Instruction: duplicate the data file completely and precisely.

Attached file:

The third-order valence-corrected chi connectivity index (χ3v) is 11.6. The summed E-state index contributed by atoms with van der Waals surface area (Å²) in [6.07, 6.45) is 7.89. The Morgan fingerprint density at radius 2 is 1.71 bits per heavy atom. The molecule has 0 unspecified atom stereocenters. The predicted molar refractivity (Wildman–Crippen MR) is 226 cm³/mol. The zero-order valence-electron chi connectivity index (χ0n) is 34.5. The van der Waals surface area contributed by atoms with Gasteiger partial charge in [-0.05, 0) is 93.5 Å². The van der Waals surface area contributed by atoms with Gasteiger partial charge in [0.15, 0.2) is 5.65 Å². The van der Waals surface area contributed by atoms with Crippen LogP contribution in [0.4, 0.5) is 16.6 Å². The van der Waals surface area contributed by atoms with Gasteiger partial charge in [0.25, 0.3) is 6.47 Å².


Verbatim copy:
The third-order valence-corrected chi connectivity index (χ3v) is 11.6. The summed E-state index contributed by atoms with van der Waals surface area (Å²) in [6.07, 6.45) is 7.89. The Morgan fingerprint density at radius 2 is 1.71 bits per heavy atom. The molecule has 0 unspecified atom stereocenters. The predicted molar refractivity (Wildman–Crippen MR) is 226 cm³/mol. The zero-order valence-electron chi connectivity index (χ0n) is 34.5. The van der Waals surface area contributed by atoms with Gasteiger partial charge in [-0.05, 0) is 93.5 Å². The van der Waals surface area contributed by atoms with Gasteiger partial charge in [0.15, 0.2) is 5.65 Å². The van der Waals surface area contributed by atoms with Crippen LogP contribution in [0.4, 0.5) is 16.6 Å². The van der Waals surface area contributed by atoms with Gasteiger partial charge in [0.25, 0.3) is 6.47 Å².